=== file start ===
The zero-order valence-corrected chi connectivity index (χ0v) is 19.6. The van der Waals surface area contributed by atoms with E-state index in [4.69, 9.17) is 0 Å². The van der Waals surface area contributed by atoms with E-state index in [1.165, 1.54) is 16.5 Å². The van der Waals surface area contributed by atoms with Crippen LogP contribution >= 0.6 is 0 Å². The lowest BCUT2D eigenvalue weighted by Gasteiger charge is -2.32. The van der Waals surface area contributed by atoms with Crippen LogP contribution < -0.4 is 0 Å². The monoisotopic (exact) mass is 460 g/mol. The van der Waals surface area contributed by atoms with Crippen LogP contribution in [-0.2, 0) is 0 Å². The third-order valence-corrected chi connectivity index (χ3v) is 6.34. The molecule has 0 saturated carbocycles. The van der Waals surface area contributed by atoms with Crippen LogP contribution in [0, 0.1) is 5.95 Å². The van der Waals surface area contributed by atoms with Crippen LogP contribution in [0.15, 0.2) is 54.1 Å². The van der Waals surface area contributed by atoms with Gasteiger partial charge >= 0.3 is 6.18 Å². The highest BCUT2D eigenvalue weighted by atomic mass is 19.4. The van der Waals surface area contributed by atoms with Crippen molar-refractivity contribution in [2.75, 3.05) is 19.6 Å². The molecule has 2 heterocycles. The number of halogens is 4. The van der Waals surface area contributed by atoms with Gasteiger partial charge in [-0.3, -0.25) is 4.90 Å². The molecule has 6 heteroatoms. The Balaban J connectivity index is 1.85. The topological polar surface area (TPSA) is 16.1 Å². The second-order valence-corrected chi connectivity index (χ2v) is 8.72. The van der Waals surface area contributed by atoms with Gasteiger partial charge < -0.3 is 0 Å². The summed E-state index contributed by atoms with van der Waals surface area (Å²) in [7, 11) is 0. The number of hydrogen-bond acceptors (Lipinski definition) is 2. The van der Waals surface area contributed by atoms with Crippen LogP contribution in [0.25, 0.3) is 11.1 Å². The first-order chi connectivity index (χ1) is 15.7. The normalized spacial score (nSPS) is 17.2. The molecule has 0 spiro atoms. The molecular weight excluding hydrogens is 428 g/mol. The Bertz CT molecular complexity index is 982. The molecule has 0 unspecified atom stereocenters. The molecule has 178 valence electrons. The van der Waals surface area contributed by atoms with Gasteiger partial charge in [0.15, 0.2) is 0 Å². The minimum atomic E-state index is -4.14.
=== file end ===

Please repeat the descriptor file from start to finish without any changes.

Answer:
The zero-order valence-corrected chi connectivity index (χ0v) is 19.6. The van der Waals surface area contributed by atoms with E-state index in [4.69, 9.17) is 0 Å². The van der Waals surface area contributed by atoms with E-state index in [1.165, 1.54) is 16.5 Å². The van der Waals surface area contributed by atoms with Crippen LogP contribution >= 0.6 is 0 Å². The lowest BCUT2D eigenvalue weighted by Gasteiger charge is -2.32. The van der Waals surface area contributed by atoms with Crippen LogP contribution < -0.4 is 0 Å². The monoisotopic (exact) mass is 460 g/mol. The van der Waals surface area contributed by atoms with Crippen LogP contribution in [-0.2, 0) is 0 Å². The third-order valence-corrected chi connectivity index (χ3v) is 6.34. The molecule has 0 saturated carbocycles. The van der Waals surface area contributed by atoms with Crippen LogP contribution in [0, 0.1) is 5.95 Å². The van der Waals surface area contributed by atoms with Crippen LogP contribution in [0.15, 0.2) is 54.1 Å². The van der Waals surface area contributed by atoms with Gasteiger partial charge >= 0.3 is 6.18 Å². The highest BCUT2D eigenvalue weighted by atomic mass is 19.4. The van der Waals surface area contributed by atoms with Crippen molar-refractivity contribution in [2.75, 3.05) is 19.6 Å². The molecule has 2 heterocycles. The number of halogens is 4. The van der Waals surface area contributed by atoms with Gasteiger partial charge in [-0.3, -0.25) is 4.90 Å². The molecule has 6 heteroatoms. The Balaban J connectivity index is 1.85. The topological polar surface area (TPSA) is 16.1 Å². The second-order valence-corrected chi connectivity index (χ2v) is 8.72. The van der Waals surface area contributed by atoms with Gasteiger partial charge < -0.3 is 0 Å². The summed E-state index contributed by atoms with van der Waals surface area (Å²) in [7, 11) is 0. The number of hydrogen-bond acceptors (Lipinski definition) is 2. The van der Waals surface area contributed by atoms with Crippen LogP contribution in [0.25, 0.3) is 11.1 Å². The first-order chi connectivity index (χ1) is 15.7. The normalized spacial score (nSPS) is 17.2. The molecule has 0 spiro atoms. The molecular weight excluding hydrogens is 428 g/mol. The Bertz CT molecular complexity index is 982. The molecule has 0 unspecified atom stereocenters. The molecule has 178 valence electrons. The van der Waals surface area contributed by atoms with Gasteiger partial charge in [0.15, 0.2) is 0 Å². The minimum atomic E-state index is -4.14.